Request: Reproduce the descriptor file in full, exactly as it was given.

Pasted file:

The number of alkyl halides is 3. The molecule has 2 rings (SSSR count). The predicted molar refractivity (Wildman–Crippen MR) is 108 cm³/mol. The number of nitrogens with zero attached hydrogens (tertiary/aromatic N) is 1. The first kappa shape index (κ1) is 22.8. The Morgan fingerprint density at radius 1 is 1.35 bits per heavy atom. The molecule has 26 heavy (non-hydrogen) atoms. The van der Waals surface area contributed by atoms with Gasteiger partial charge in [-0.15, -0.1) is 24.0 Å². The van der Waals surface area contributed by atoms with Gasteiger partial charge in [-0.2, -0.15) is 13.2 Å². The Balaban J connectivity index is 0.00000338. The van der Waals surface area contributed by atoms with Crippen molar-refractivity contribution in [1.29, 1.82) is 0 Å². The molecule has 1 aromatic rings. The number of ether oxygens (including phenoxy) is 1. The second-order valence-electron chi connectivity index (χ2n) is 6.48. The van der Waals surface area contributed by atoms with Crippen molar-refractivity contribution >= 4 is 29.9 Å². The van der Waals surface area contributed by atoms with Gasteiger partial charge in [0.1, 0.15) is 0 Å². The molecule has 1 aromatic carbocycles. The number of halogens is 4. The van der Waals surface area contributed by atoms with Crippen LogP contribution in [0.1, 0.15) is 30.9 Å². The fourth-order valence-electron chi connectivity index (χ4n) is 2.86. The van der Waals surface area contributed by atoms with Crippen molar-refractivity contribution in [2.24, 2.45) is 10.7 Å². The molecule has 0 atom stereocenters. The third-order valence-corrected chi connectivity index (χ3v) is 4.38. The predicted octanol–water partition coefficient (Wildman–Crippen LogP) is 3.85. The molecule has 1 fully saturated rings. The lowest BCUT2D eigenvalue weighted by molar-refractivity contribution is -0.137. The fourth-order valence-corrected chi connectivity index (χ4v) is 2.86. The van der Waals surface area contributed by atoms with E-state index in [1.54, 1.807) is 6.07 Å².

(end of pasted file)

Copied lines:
The number of alkyl halides is 3. The molecule has 2 rings (SSSR count). The predicted molar refractivity (Wildman–Crippen MR) is 108 cm³/mol. The number of nitrogens with zero attached hydrogens (tertiary/aromatic N) is 1. The first kappa shape index (κ1) is 22.8. The Morgan fingerprint density at radius 1 is 1.35 bits per heavy atom. The molecule has 26 heavy (non-hydrogen) atoms. The van der Waals surface area contributed by atoms with Gasteiger partial charge in [-0.15, -0.1) is 24.0 Å². The van der Waals surface area contributed by atoms with Gasteiger partial charge in [-0.2, -0.15) is 13.2 Å². The Balaban J connectivity index is 0.00000338. The van der Waals surface area contributed by atoms with Crippen molar-refractivity contribution in [1.29, 1.82) is 0 Å². The molecule has 1 aromatic rings. The number of ether oxygens (including phenoxy) is 1. The second-order valence-electron chi connectivity index (χ2n) is 6.48. The van der Waals surface area contributed by atoms with Crippen molar-refractivity contribution >= 4 is 29.9 Å². The van der Waals surface area contributed by atoms with Gasteiger partial charge in [0.1, 0.15) is 0 Å². The molecule has 1 aromatic carbocycles. The number of halogens is 4. The van der Waals surface area contributed by atoms with Crippen LogP contribution in [0.1, 0.15) is 30.9 Å². The fourth-order valence-electron chi connectivity index (χ4n) is 2.86. The van der Waals surface area contributed by atoms with Crippen molar-refractivity contribution in [2.24, 2.45) is 10.7 Å². The molecule has 0 atom stereocenters. The third-order valence-corrected chi connectivity index (χ3v) is 4.38. The predicted octanol–water partition coefficient (Wildman–Crippen LogP) is 3.85. The molecule has 1 fully saturated rings. The lowest BCUT2D eigenvalue weighted by molar-refractivity contribution is -0.137. The fourth-order valence-corrected chi connectivity index (χ4v) is 2.86. The van der Waals surface area contributed by atoms with E-state index in [1.54, 1.807) is 6.07 Å².